Women's Cancer Centre

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Fertility Preserving Surgery

  • Fertility:
For women, fertility means the ability to get pregnant.

  • Fertility preservation:
Fertility preservation (FP) is a term used for interventions and procedures aiming at preserving the chance of having a baby when your fertility may be damaged by medical condition (cancer) or its treatment. Fertility preservation may be appropriate before undergoing cancer treatments that can affect fertility.  
Cancer treatments that can cause fertility problems include:

  • Chemotherapy – Chemotherapy is the medical term for medicines that kill cancer cells or stop them from growing.
  • Radiation therapy – Radiation involves getting high doses of X-rays.
  • Surgery – If a woman’s ovaries (female sex organs) are removed, she can’t get pregnant with her own eggs (ovum). If a woman’s uterus is removed, she can’t carry a pregnancy.

Chemotherapy and radiation can damage eggs(Ovum) in the ovaries. As a result, women might stop having periods or have irregular periods. Also, radiation can damage the uterus, which can make it hard to carry a pregnancy. Not everyone who gets chemotherapy or radiation will have fertility problems.

You should let your doctor know before you start cancer treatment. In some cases, treatment that has a lower risk of affecting fertility in future might be available.

Yes. There are options that can be done to help women to preserve their fertility.

  • If you are getting chemotherapy, options include:
Embryo banking – This involves collecting female eggs before starting cancer treatment. A doctor fertilizes the eggs with partner sperm in a laboratory to make embryos. The embryo can be frozen and can be used later to get pregnant in future.Freezing and storing eggs (that are not fertilized) or tissue from your ovaries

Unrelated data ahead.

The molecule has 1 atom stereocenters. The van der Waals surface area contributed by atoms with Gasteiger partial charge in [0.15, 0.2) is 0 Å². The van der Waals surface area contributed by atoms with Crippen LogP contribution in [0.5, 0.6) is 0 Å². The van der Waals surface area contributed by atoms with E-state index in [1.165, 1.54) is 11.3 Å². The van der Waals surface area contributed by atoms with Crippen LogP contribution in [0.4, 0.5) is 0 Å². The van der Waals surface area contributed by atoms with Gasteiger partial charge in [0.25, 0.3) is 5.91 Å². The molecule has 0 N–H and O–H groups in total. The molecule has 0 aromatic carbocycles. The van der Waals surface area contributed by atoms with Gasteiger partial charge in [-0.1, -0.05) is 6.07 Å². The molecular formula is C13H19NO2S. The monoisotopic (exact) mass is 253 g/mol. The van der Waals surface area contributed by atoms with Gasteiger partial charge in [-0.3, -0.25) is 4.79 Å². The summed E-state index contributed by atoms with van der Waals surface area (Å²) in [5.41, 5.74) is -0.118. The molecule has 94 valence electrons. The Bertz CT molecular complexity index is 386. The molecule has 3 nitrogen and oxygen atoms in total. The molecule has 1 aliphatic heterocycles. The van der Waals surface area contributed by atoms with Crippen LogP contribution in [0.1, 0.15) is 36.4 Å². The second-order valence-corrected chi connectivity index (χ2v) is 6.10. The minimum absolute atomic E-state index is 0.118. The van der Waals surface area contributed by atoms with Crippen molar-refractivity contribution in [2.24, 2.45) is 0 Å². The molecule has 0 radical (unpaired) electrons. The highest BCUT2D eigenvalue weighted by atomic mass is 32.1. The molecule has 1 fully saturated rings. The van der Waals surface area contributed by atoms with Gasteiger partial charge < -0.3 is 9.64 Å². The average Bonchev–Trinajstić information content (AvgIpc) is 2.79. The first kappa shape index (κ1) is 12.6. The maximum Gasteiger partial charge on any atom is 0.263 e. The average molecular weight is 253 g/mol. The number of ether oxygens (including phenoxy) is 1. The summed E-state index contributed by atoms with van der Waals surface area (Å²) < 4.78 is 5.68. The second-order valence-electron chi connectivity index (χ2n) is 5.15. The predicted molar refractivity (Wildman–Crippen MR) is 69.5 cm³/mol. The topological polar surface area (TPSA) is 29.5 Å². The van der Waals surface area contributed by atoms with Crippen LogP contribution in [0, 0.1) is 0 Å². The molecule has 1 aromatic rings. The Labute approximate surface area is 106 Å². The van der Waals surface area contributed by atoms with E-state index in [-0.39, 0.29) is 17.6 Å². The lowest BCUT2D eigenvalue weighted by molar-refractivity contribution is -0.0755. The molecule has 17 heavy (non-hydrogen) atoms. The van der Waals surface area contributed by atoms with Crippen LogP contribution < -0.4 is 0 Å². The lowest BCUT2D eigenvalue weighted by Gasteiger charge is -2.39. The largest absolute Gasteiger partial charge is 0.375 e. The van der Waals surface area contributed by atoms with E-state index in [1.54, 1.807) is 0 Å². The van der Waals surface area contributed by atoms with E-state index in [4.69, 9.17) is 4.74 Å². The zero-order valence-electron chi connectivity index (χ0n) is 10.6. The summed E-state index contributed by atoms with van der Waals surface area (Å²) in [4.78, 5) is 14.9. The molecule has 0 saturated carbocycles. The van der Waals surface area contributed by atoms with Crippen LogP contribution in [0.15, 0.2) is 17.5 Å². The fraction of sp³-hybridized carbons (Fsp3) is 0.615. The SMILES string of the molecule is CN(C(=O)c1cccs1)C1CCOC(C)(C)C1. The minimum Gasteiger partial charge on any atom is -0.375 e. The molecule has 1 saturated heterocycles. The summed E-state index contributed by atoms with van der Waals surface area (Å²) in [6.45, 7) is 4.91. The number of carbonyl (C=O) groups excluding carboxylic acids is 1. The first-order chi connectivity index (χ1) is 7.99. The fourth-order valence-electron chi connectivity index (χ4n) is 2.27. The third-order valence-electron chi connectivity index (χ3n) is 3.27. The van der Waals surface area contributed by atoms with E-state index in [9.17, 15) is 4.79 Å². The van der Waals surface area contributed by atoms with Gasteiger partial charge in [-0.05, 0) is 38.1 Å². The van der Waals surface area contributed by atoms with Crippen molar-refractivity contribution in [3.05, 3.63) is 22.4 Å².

• If you are getting radiation, options include:
Shielding the ovaries or uterus during radiation treatment – This involves wearing a special shield during radiation treatment. It covers and protects your reproductive organs from toxic effect of radiation.

Moving your ovaries – This procedure involves moving the ovary from one place to another place outside the radiation area to keep them from getting damaged.

If you are going through both chemotherapy and radiation, all of the above might be options for you.

The best way to preserve your fertility depends on your cancer, treatment, age, and individual situation. Talk with your doctor about your different choices. To make your decision, you might want to think about:

  • The benefits and downsides of the options
  • How well your doctor thinks they will work
  • How long they take – because some fertility preserving options could delay the start of your cancer treatment.
  • How much they cost
If you still can’t get pregnant after cancer treatment, your doctor can suggest you other options:

  • Couple can try to have a baby using a donated egg.
  • Couple can decide to have another woman (called a “surrogate mother”) carry a pregnancy for them.
  • You might choose to adopt.

Couples can have a tough time making these decisions. You might find it helpful to talk to a counselor or go to a support group for people who are facing the same issues.
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